NYPD forced an Associated Press film crew to stop covering protests in New York City, the news agency reported today, pushing and threatening to arrest the journalists in lower Manhattan. The AP describes it as the latest act of aggression against media by police during protests against the killing of George Floyd.
Portions of the incident were captured on video by videojournalist Robert Bumsted, who was working with photographer Maye-E Wong to document the protests in lower Manhattan over the killing of George Floyd in Minneapolis.
The video shows more than a half-dozen officers confronting the journalists as they filmed and took photographs of police ordering protesters to leave the area near Fulton and Broadway shortly after an 8 p.m. curfew took effect.
An officer, using an expletive, orders them to go home. Bumsted is heard on video explaining the press are considered “essential workers” and are allowed to be on the streets. An officer responds “I don’t give a shit.” Another tells Bumsted “get the fuck out of here you piece of shit.”
Did you know the NYPD's annual budget is $5.6bn? The only other force with a budget this big appears to be London's Metropolitan Police. Together the two forces have a similar budget to the Iranian military. Either alone would rank in the top quartile of the world's armed forces.
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I own a DJI Spark. It's not the most expense drone out there, but it's a good one. I love its ability to take video and photos from angles that I could never manage from the ground. I do not, however, love the fact that law enforcement officials in the United States will soon be able to shoot it down. Read the rest
An Asian-American band has a first amendment right to call itself The Slants and to register it as a trademark, ruled the U.S. Supreme Court in a unanimous decision.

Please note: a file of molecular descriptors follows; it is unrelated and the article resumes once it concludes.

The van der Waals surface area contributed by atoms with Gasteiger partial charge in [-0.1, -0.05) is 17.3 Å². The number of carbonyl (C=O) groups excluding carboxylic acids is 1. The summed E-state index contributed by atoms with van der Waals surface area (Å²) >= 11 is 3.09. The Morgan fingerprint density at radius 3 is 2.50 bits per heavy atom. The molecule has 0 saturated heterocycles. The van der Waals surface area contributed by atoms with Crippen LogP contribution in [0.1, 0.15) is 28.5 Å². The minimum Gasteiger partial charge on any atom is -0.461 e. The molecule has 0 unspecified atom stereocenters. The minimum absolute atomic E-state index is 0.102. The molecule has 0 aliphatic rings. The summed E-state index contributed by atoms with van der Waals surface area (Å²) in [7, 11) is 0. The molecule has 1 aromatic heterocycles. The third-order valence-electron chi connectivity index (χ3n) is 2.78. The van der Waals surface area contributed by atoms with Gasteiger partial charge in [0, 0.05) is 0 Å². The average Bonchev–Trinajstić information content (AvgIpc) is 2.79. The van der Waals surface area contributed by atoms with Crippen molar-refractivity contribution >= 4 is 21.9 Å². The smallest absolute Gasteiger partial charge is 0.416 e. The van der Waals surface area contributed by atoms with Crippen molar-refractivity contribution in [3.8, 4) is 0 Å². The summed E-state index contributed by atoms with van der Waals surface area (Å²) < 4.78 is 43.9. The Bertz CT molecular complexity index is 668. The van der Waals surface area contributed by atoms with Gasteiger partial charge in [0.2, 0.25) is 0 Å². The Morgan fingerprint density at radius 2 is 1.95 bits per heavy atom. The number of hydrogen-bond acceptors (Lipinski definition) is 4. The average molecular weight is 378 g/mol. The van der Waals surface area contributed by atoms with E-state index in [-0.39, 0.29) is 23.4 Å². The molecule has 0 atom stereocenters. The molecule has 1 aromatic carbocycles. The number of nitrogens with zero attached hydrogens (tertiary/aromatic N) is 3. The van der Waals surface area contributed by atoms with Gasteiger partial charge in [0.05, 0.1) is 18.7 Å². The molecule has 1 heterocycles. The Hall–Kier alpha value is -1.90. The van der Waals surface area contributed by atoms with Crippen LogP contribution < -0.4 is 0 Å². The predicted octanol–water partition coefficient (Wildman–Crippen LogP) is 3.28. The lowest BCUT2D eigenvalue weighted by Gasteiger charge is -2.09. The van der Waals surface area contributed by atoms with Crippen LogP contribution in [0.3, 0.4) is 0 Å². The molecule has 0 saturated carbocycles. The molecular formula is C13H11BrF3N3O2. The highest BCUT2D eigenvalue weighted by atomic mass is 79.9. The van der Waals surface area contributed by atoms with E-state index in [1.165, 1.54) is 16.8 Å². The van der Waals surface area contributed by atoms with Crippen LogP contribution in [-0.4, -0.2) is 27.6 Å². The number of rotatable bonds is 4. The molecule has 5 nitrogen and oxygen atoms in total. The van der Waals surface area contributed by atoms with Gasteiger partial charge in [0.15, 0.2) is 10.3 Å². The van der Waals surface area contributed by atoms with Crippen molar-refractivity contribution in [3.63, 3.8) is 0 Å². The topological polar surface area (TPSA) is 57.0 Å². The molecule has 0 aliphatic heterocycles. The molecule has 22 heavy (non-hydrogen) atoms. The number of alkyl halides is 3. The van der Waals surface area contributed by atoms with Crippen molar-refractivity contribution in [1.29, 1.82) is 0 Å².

At issue in Matal v. Tam was a federal law prohibiting the registration of any trademark that may "disparage...or bring...into contemp[t] or disrepute" any "persons, living or dead." The Patent and Trademark Office cited this provision in 2011 when it refused to register a trademark in the name of The Slants, thereby denying the band the same protections that federal law extends to countless other musical acts. Justice Samuel Alito led the Court in striking down the censorious rule. "We now hold that this provision violates the Free Speech Clause of the First Amendment," Alito wrote. "It offends a bedrock First Amendment principle: Speech may not be banned on the ground that it expresses ideas that offend."
The case could inform arguments over other, much larger entities than The Slants.
As NPR's Nina Totenberg has reported, "the trademark office has denied registration to a group calling itself "Abort the Republicans," and another called "Democrats Shouldn't Breed." It canceled the registration for the Washington Redskins in 2014 at the behest of some Native Americans who considered the name offensive."
From Hollywood Reporter:
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Today's decision also has the potential of alleviating a great amount of confusion as the U.S. Patent and Trademark Office's response to offensive marks hasn't been particularly consistent over the years. For example, N.W.A
He's already served more than two years in prison on charges related to sources within the Anonymous hacktivist entity.